A Suggested Protocol

RCEM has published guidance on the use of procedural sedation in the emergency department. Please also refer to your own department’s sedation policy prior to performing sedation.

An example protocol is as follows:

  • Perform a focussed assessment, with emphasis on current medications and allergies, airway, fasting status, and any previous adverse experience or reactions with sedation or anaesthesia.
  • Consider the indication for propofol sedation, and alternate strategies that may be employed. It is important not only to consider the individual patient, but also the wider department – are resources currently available to deliver sedation safely?
  • Consent the patient for sedation. Explain the procedure, the rationale for the use of sedation, and any alternative strategies that could reasonably be used. It is important to inform the patient that they will not be able to drive for 24 hours post sedation. It is also important to inform them of the risks of awareness/recall of the procedure being performed, post-sedation drowsiness and nausea, drug reaction, aspiration and the (very rare) requirement for intubation and ventilatory support.
  • Move the patient to the resuscitation area. They should be made comfortable on a trolley. Raising the head of the bed may help to protect against passive regurgitation of gastric contents (and therefore aspiration) whilst improving V/Q matching (and thus protecting against hypoxia), though at an increased risk of cerebral hypoperfusion if hypotension develops.
  • Gain and secure good IV access.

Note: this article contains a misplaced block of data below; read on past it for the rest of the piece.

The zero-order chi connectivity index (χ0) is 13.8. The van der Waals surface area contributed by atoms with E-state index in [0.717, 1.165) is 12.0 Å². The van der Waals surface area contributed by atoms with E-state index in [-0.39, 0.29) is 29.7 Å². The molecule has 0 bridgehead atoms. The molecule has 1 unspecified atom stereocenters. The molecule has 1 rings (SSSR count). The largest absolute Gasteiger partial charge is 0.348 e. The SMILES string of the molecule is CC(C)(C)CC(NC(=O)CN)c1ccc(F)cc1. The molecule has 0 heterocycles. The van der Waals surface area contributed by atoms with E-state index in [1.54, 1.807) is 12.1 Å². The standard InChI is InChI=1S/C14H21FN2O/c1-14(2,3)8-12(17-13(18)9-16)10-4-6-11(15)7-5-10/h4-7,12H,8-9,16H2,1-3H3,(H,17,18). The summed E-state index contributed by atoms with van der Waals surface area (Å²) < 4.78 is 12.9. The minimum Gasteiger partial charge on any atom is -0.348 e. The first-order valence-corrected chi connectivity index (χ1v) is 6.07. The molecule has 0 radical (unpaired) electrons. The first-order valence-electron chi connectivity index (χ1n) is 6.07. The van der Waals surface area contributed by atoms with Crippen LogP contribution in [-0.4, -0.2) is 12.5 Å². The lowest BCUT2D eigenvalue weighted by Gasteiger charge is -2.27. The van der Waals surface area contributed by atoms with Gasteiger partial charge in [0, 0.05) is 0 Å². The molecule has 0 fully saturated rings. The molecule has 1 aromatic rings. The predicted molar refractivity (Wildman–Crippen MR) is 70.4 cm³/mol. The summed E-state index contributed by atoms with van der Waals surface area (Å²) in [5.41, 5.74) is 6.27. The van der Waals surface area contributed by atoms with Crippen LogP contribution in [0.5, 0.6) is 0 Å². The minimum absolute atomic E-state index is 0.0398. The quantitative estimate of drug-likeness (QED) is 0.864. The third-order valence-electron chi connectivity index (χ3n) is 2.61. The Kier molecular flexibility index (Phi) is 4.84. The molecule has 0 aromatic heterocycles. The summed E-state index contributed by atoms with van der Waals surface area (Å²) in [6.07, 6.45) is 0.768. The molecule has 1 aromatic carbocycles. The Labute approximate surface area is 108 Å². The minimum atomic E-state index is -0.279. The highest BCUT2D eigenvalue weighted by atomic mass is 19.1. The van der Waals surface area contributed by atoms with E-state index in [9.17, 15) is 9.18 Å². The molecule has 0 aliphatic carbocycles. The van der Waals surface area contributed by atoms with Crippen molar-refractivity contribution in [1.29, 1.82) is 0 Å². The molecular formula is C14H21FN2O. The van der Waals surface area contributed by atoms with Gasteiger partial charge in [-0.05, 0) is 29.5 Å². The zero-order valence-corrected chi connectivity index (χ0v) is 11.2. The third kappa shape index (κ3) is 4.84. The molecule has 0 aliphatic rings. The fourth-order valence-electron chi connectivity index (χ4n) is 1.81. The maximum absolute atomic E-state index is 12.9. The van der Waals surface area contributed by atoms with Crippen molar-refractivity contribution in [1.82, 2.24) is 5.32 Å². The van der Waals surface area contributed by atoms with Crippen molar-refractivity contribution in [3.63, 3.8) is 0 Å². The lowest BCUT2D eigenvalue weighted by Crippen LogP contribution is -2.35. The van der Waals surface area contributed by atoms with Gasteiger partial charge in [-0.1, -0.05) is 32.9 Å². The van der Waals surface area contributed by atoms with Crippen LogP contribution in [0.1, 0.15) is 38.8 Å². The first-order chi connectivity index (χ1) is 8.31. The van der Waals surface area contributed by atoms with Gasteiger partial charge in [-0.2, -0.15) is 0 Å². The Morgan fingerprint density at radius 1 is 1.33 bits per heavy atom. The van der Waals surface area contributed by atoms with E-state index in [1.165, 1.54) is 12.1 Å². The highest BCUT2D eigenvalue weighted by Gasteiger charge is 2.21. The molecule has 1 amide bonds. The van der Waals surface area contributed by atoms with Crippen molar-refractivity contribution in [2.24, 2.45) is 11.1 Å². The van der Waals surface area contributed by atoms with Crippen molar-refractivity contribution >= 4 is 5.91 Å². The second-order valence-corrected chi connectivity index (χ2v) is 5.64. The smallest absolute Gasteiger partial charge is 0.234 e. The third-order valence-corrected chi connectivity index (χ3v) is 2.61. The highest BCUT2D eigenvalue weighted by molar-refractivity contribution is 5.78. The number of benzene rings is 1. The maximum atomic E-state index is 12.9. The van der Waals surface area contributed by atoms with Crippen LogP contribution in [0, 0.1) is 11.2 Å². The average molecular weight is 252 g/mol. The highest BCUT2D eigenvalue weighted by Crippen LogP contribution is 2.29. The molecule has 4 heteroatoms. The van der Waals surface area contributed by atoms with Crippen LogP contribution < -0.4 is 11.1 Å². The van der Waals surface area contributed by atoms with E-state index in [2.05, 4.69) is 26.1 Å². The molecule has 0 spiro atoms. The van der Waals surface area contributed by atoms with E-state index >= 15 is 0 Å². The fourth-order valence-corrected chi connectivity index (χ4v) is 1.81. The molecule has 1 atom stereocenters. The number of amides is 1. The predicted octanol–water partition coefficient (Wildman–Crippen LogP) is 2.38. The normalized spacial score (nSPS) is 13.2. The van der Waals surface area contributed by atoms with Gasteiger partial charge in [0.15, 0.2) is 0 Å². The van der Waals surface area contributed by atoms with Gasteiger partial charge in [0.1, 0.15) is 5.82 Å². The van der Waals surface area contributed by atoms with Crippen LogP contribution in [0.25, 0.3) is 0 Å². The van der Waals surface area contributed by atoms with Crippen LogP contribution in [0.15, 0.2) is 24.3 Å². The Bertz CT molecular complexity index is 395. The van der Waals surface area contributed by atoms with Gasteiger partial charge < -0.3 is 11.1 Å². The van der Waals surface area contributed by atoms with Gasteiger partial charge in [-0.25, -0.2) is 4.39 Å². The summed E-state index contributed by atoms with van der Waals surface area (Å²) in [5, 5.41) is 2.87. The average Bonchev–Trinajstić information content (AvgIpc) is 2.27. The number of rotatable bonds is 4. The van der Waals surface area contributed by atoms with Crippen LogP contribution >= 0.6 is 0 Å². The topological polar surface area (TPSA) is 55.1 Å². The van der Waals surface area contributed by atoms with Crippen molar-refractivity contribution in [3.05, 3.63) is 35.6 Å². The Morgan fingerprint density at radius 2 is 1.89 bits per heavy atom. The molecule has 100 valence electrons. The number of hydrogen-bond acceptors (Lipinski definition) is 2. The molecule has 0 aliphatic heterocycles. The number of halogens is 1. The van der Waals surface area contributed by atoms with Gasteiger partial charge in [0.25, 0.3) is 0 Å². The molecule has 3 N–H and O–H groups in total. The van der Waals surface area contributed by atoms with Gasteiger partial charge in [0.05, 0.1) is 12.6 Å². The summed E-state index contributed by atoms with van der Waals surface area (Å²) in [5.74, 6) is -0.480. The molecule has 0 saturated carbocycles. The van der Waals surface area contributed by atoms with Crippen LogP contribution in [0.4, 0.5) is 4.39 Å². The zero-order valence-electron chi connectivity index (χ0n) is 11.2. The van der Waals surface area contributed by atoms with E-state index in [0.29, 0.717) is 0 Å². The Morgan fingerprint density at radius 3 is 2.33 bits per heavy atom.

• Identify staff: one seditionist, one proceduralist, and at least one other staff member to act as a runner/scribe.
  • Check that appropriate equipment is available, including (but not necessarily limited to) working suction, facemask and Mapleson C circuit, airway adjuncts and intubation equipment.
  • Draw up appropriate drugs (propofol +/- opioid). If hypotension is likely, consider a bolus of fluid prior to sedation, and make sure that a vasopressor such as metaraminol is quickly available. Staff should be aware of the location of emergency drugs, including muscle relaxant, should they be required.
  • Apply high flow oxygen via a non-rebreathe mask, and monitoring (SaO2, ECG, NIBP and capnography).
  • Give sedative drugs. Propofol should be carefully titrated to effect. It is recommended to give an initial bolus of 0.5 – 1mg/kg (typically 50mg) in younger patients, and under 0.5mg/kg (typically 20mg) in older/frail patients, and then supplementary boluses of 10 – 20mg until the desired level of sedation is achieved.
  • The proceduralist should perform the procedure whilst the sedationist continually monitors the patient, providing further boluses of sedation if needed. The total amount of propofol that may be required can vary widely, from just 10 – 20mg to well over 300mg!
  • Following completion of the procedure, the patient should be allowed to wake to full consciousness before oxygen and monitoring is removed and they leave the resuscitation area.